Lisa Mitchell

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Grounding is good. But, is flying better? In celebration of Wings.

Lisa Mitchell | Oct 2, 2014 | 5 comments

 

In celebration of wingsGrounding is important.  To know how to ground yourself is to have the capacity to regulate, stay present, and sustain engagement.  I’ve helped many clients use the very same breathing and visualization techniques that I use when I need to center myself or get calm inside my skin.  I rely on my ability to ground every hour of every day.  It’s necessary, it’s useful, it’s healthy.

But, lately, I’ve been thinking about flying. 

This is the time of year when the geese stop by the American River on their way south.  Sometimes they fly so close I can hear their wings. The sound their feathers makes is a bit like leaves rustling or grass swaying.  Flying seems effortless until you get that near to a flock and hear their wings’ muscled resistance against the wind currents. 

I’m inspired by flapping wings because it makes me think that flying is to birds as grounding is to humans.  When they fly, aren’t they calm inside their skin?  Aren’t they in their element, regulated, present, engaged?  Their soaring is our centering. 

It’s no wonder I have so many clients depict wings in their art.  Wings represent the exquisite combination of calm and exuberance.  Wings are freedom, power, speed, hope, unhindered imagination.  And, they enable a bird to be a bird, an angel to be an angel, and a mythical horse to be a mythical horse.

So, if grounding helps us become centered.  What can flying do for us?  Help us return to our essence?

In the face of seemingly unnavigable conflict or intransigent struggles, I’ve asked clients, “What would you do if you had wings?”  In art therapy sessions, I even invite clients to make themselves some wings so they can embrace the question with props. 

Dollar Store Leaves are perfect "feathers" for this winged reminder.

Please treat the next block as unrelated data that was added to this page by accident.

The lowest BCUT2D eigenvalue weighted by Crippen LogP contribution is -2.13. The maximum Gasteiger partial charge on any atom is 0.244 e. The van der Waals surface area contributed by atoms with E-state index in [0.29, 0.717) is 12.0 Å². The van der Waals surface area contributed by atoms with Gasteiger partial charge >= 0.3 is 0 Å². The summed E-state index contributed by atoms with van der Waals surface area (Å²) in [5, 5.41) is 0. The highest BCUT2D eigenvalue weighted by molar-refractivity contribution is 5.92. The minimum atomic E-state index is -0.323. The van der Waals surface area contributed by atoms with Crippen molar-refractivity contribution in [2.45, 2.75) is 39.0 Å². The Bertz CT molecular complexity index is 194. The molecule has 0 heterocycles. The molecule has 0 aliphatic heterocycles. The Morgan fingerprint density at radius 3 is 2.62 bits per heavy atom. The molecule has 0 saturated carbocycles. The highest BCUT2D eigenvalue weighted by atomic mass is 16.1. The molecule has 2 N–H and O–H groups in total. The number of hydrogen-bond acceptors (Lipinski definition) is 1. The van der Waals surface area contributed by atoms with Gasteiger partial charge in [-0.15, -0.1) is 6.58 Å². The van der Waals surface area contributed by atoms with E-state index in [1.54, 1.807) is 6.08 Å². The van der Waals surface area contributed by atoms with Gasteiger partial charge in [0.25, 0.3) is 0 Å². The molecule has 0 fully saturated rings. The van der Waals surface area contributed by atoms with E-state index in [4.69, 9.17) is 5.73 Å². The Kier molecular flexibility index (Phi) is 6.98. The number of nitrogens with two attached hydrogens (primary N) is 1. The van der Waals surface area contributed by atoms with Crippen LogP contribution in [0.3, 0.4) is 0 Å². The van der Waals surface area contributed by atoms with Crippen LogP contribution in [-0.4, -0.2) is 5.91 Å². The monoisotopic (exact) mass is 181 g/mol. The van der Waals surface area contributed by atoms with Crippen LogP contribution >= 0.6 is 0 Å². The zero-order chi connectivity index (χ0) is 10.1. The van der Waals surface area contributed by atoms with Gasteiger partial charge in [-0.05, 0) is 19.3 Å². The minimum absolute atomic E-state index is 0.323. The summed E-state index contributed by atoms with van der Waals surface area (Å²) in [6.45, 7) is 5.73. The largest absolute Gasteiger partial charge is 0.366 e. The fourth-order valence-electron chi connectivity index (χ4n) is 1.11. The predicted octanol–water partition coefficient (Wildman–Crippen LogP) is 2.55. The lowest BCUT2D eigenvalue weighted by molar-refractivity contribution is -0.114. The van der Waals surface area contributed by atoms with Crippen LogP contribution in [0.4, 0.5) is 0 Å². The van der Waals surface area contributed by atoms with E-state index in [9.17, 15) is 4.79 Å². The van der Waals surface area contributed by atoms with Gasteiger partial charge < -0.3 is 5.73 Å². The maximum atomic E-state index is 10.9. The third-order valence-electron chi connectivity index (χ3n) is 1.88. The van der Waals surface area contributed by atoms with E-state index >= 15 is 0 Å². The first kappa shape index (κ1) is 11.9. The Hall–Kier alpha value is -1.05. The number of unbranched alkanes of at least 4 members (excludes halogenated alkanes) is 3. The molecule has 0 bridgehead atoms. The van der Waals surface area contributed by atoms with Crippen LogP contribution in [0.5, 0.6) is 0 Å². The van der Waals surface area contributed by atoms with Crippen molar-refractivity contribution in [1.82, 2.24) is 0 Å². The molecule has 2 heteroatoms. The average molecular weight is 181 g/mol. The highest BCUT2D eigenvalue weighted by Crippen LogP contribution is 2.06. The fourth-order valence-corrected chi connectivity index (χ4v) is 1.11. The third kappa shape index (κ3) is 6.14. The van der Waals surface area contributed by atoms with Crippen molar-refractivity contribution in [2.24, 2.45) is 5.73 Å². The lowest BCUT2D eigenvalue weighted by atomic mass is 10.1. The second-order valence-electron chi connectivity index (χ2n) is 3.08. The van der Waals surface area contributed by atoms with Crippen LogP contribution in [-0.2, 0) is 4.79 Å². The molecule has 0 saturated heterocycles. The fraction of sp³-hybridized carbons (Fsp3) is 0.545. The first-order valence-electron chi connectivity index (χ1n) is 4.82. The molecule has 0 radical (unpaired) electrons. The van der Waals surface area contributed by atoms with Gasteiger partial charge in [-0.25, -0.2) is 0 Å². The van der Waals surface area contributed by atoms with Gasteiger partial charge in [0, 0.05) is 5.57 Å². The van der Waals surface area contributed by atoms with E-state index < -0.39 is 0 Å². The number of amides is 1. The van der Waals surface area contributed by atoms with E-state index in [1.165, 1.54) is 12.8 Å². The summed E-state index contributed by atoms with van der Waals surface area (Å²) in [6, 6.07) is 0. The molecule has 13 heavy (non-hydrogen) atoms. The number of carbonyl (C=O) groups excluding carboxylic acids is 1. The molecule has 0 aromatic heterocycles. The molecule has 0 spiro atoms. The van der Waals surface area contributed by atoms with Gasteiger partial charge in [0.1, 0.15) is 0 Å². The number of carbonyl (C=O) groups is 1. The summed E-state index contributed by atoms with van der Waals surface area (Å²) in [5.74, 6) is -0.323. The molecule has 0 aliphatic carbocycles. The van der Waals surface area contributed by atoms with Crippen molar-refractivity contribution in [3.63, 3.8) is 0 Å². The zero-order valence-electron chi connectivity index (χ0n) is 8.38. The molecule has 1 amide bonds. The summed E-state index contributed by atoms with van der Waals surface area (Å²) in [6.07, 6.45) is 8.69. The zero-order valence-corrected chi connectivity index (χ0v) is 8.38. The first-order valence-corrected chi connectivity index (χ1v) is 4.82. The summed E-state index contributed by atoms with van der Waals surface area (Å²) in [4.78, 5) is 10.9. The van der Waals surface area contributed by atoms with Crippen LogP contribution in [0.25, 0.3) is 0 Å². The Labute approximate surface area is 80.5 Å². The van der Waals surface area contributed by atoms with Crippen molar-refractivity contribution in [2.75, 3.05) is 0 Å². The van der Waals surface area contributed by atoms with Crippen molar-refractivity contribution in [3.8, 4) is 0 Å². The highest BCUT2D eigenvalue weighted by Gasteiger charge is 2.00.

Dollar Store Leaves are perfect “feathers” for this winged reminder.

Sure enough, wings enable us to have a different perspective; to see things from another point of view.  Clients have been able to see that the relationship with which they are struggling is much more important than the problem at hand.  They’ve been able to put a bad day, a bad grade, or a bad decision in better perspective and see these as only part of their big, amazing lives.  For many, including myself, wings help assess from a more realistic vantage point.  I can know things, celebrate things, and take better stock when I see through my winged lens.

It’s Fall, the wind is perfect and there’s a lot of flying opportunity going on.  Maybe it’s time to make some wings and try them on?  What would you see differently if you were flying?  What would that perspective change for you?  And what might it change for your clients?

5 responses to “Grounding is good. But, is flying better? In celebration of Wings.”

  1. Julie says:

    Love the idea of “if you had wings” and using a multitude of media for expression. In some having wings may also add a spiritual element of protection, or angelic realm. Thank you for sharing.

  2. Vikki says:

    Love this post in lieu of my recent symbolic self portrait.wings helping us to return to our essence, freedom, power, speed,hope, unhindered imagination. Think I’ll soar around a bit and contemplate this. Thanks Lisa!

  3. Pam Blamey says:

    Thanks for this lovely post Lisa!

    I have a poem in my Commonplace Book, attributed to Guillaume Appollinaire:

    Come to the edge, he said.
    They said: We are afraid.
    Come to the edge, he said.
    They came. He pushed them
    and they flew.

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